The job of the long-term investor is, ultimately, to distinguish whether a company’s prospects are being influenced by noise or signal, and then to understand whether the prospects are reflected in the price. This is particularly true when it comes to the current situation regarding Facebook and the furore surrounding improper sharing of users’ data by the company.
While Facebook undoubtedly needs to learn from this experience, its core offering remains true: as a powerful, nearly irreplaceable platform for users to participate and connect with the world around them.
Facebook has been a boon for investors since its listing. The owner of the Facebook, Instagram and WhatsApp platforms listed at US$38 in May 2012 and rose to $176/share by December 2017, achieving a 31.4% annualised return over the period versus 16% for the S&P 500.
The rather “un-tech”-like returns have been driven by old-fashioned revenue generation, strong operating margins and earnings growth. Facebook generates revenue by selling access to — and knowledge of — its 2.2bn-strong user base. Its addressable market is enormous and businesses across the globe are looking to reach consumers on the Internet, switching their ad dollars from old media to new. With low associated costs, Facebook operating margins have leapt from 10.5% at listing to 50% as of 2017.
The knowledge that Facebook has of its users is deep and far reaching. In return for access to the platform, users allow Facebook to track their location and record their activity on the platform, including who they interact with, how they interact and what they like and dislike. These vast data reams are aggregated and deciphered to make sense of consumer trends, analysing how they think and participate with the world around them.
This is powerful stuff. Advertising executives have flocked to Facebook to achieve the Holy Grail of marketing: a way to reach the right consumer (known as “targeting”), interact with them and measure the interaction. Revenue has poured in from $5bn in 2012 to $40bn last year, $5bn more than renowned Naspers investment Tencent earned in the same year. This revenue has been backed by earnings growth, with Facebook earning $0.01/share in 2012 and $6.16/share as of 2017, despite shares in issues expanding 36% over this period.
However, since its peak on 2 February 2018, the share price has fallen 18% on news that Cambridge Analytica, a firm linked to US President Donald Trump’s 2016 election campaign, managed to get its hands on the data of 87m Facebook users in a suspicious, and possibly unlawful, way.
The timing couldn’t have been worse for Facebook. According to the Pew Research Centre, a think-tank, the majority of Americans distrust social media firms. News reels are awash with stories about fake news originating from social media platforms, and in particular the ongoing saga of Russian interference in the US presidential campaign. A new study suggests that fake news played a big role in depressing support for Hillary Clinton on election day. According to the Washington Post, fake news could have cost Clinton about 2.2 or 2.3 points apiece in Michigan, Pennsylvania and Wisconsin. This is meaningful considering Clinton lost Michigan by just 0.2 points and Pennsylvania and Wisconsin by 0.72 and 0.76 points respectively.
On top of this, European regulators, taking a far firmer stance on data privacy and regulation, are threatening Facebook with everything from digital revenue taxes to antitrust claims.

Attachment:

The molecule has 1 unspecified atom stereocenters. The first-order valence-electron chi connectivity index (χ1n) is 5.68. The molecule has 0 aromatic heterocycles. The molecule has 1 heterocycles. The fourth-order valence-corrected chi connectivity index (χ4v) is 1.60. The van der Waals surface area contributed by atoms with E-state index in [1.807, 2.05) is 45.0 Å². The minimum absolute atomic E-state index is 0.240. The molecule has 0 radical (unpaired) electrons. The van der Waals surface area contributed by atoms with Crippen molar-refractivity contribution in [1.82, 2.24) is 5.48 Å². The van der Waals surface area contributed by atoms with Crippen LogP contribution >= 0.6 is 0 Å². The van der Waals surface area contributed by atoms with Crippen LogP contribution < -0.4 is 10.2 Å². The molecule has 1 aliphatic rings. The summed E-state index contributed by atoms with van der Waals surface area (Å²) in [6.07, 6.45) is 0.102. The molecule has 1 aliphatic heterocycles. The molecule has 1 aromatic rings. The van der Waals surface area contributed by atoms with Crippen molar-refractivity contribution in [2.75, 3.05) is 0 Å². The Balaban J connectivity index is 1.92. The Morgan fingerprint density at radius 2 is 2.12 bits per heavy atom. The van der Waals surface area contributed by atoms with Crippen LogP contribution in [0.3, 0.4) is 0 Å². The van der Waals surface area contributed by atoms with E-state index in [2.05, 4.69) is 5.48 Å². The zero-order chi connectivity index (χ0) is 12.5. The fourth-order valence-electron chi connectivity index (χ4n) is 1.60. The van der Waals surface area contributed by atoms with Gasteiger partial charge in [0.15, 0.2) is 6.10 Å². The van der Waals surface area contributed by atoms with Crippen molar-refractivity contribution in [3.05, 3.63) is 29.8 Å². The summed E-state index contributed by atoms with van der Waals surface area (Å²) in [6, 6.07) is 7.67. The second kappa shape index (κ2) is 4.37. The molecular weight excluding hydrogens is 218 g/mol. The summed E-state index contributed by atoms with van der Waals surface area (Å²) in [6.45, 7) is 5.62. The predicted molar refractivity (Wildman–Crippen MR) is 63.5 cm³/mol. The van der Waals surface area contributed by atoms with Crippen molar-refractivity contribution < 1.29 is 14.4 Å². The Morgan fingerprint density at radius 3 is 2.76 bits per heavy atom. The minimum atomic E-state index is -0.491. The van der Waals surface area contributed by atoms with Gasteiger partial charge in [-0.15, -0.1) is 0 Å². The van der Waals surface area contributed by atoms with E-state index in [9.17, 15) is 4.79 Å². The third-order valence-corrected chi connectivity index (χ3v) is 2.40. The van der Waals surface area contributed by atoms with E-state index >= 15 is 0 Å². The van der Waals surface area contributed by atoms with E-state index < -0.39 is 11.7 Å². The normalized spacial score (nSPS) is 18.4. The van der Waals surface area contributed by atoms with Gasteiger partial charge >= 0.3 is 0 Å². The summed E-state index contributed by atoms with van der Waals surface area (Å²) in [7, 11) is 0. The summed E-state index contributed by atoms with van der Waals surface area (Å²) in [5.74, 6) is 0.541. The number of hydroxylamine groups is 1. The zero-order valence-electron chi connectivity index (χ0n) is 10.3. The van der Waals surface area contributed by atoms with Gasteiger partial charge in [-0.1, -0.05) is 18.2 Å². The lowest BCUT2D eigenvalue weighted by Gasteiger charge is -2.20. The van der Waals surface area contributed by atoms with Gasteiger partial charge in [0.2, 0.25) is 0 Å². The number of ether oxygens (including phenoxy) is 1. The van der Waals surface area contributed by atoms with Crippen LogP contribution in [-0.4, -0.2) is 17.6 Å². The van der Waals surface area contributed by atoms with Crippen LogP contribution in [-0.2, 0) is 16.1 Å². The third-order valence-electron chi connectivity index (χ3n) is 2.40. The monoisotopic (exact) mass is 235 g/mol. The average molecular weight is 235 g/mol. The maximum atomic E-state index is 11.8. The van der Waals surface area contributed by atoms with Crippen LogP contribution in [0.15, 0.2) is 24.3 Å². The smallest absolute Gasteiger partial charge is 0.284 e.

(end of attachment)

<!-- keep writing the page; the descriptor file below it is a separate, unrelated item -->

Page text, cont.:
Facebook is beginning to learn that with its great power comes great responsibility. It needs to learn from the trust concerns it has found itself facing, and learn quickly. Mark Zuckerberg, Facebook’s CEO, should reflect on how his start-up has grown from being merely a platform to like your friends’ photos into one that provides the world with much of its online interaction, with world-resonating consequences.
Encouragingly, though, we see signs of contriteness. Facebook, for example, plans to comply with — and apply worldwide — most of the measures contained in the General Data Protection Regulation, a new European law that will give users more power to opt out of being tracked online and to stop their information being shared with third parties. Zuckerberg has furthermore promised strict auditing of certain apps, as well as plans to restrict developers’ access to data and help users control which apps have access to their data. Privacy has become number one on his agenda, as it should be.
The rise of the Internet and the social networking and messaging made possible through its protocols have quite literally changed the world. Although it has only been 12 years since the launch of Facebook, and just over 10 years since the launch of the first iPhone, the impact has been enormous. Today, nearly a third of the global population participates with the world around them through the medium of a social network, and Facebook is the dominant social network of the day.
Facebook must be very careful in how it handles users’ data, and how it manages its relationships with regulators, an issue many companies must deal with around the world.
However, the evidence suggests to us that Facebook’s core business and value proposition remain intact. Its market opportunity remains large and, although the future is uncertain, the recent news flow is more noise than signal. The most likely long-term implications of the improper sharing of users data will be stronger regulation around individual data protection, much in line with what Europe has recently legislated. The recent sell-off has thus provided an opportunity to add to our portfolio position at a very attractive valuation — at time of writing 19x next year’s expected earnings.
- Peter Hundersmarck is co-manager of the Old Mutual Titan Global Equity Fund at Old Mutual Investment Group